9. Article 335 of the constitution says that the claims of STs and STs shall be taken into consideration constituently with the maintenance of efficacy of the administration.
  10. In the Indra Sawhney Case of 1992, the Supreme Court while upholding the 27 percent quota for backward classes,struck down the government notification reserving 10% government jobs for economically backward classes among the higher castes. Supreme Court in the same case also upheld the principle that the combined reservation beneficiaries should not exceed 50 percent of India’s population.


Source- The Hindu


2) Cabinet approves PLI plan for telecom

GS 2

Government policies and interventions for development in various sectors



The Union Cabinet recently approved the production-linked incentive scheme for the telecom sector with an outlay of ?12,195 crore over five years.



  1. The scheme, which aims to make India a global hub for manufacturing telecom equipment, is expected to lead to an incremental production of about ?2.4 lakh crore, with exports of about ?2 lakh crore over five years and bring in investments of more than ?3,000 crore.
  2. The implementation of PLI scheme in telecom manufacturing will start from April 1, 2021.
  3. Many international players are keen to come to India. India will encourage them and also domestic manufacturers.
  4. Production Linked Incentive Scheme intends to promote manufacture of Telecom and Networking Products in India and proposes a financial incentive to boost domestic manufacturing and attract investments in the target segments of telecom and networking products in order to encourage Make in India.
  5. The scheme will also encourage exports of telecom and networking products 'Made in India'.
  6. Support under the Scheme will be provided to companies and entities engaged in manufacturing of specified telecom and networking products in India.



  1. The scheme was also likely to generate 40,000 direct and indirect employment opportunities and generate tax revenue of ?17,000 crore from telecom equipment manufacturing, including core transmission equipment, 4G/5G Next Generation Radio Access Network and wireless equipment, access and Customer Premises Equipment (CPE), Internet of Things (IoT) access devices, other wireless equipment and enterprise equipment such as switches and routers.
  2. The core ‘component’ of this scheme is to offset the import of telecom equipment worth more than ?50,000 crore.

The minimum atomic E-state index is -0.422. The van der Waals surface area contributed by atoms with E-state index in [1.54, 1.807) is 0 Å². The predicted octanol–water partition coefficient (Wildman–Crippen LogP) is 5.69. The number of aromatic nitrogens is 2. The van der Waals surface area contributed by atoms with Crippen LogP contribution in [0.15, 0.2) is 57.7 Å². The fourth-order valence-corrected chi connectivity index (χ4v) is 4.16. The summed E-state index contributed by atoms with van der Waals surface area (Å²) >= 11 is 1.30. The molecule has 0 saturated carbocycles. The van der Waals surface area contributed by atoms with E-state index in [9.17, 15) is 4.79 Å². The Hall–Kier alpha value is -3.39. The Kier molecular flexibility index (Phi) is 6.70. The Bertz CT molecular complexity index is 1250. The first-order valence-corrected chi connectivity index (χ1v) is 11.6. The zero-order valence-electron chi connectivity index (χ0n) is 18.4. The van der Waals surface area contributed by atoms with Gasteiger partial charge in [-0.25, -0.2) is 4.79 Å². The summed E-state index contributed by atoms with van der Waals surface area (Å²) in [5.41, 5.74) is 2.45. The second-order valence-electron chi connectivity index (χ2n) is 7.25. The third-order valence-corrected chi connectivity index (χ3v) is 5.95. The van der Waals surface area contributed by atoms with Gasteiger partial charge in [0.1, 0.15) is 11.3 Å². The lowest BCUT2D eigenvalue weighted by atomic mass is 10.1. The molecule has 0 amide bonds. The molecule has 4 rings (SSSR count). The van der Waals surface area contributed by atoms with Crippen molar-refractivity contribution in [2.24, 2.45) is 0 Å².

3. The approval for the scheme followed the success of PLI-scheme related to mobile and component manufacturing.
  4. Under this, ?34,000 crore investment has been made by some of the top mobile companies. The government has planned to bring similar incentives for laptops and tablet manufacturing.
  5. For inclusion of MSMEs in the scheme, the minimum investment threshold has been kept at ?10 crore, while for others it is ?100 crore. For MSMEs, a 1% higher incentive is also proposed in the first three years.
  6. Once qualified, the investor will be incentivised up to 20 times of minimum investment threshold enabling them to utilise their unused capacity.
  7. With the telecom industry going through a very difficult phase, this move of the government would surely incentivise telecom service providers,” who opt for equipment manufactured locally, thus saving on substantial costs relating to imports.


Source- The Hindu


3) Ministry of Earth Sciences invites stakeholders’ suggestions on the Draft Blue Economy Policy for India

GS 2

Government policies and interventions for development in various sectors



The Ministry of Earth Sciences (MoES) has rolled out the Draft Blue Economy policy for India in the public domain inviting suggestions and inputs from various stakeholders including industry, NGOs, academia, and citizens.



  1. The draft blue economy policy document outlines the vision and strategy that can be adopted by the Government of India to utilize the plethora of oceanic resources available in the country.
  2. The policy document has been disseminated for pubic consultation on several outreach platforms including websites and social media handles of MoES and its institutes.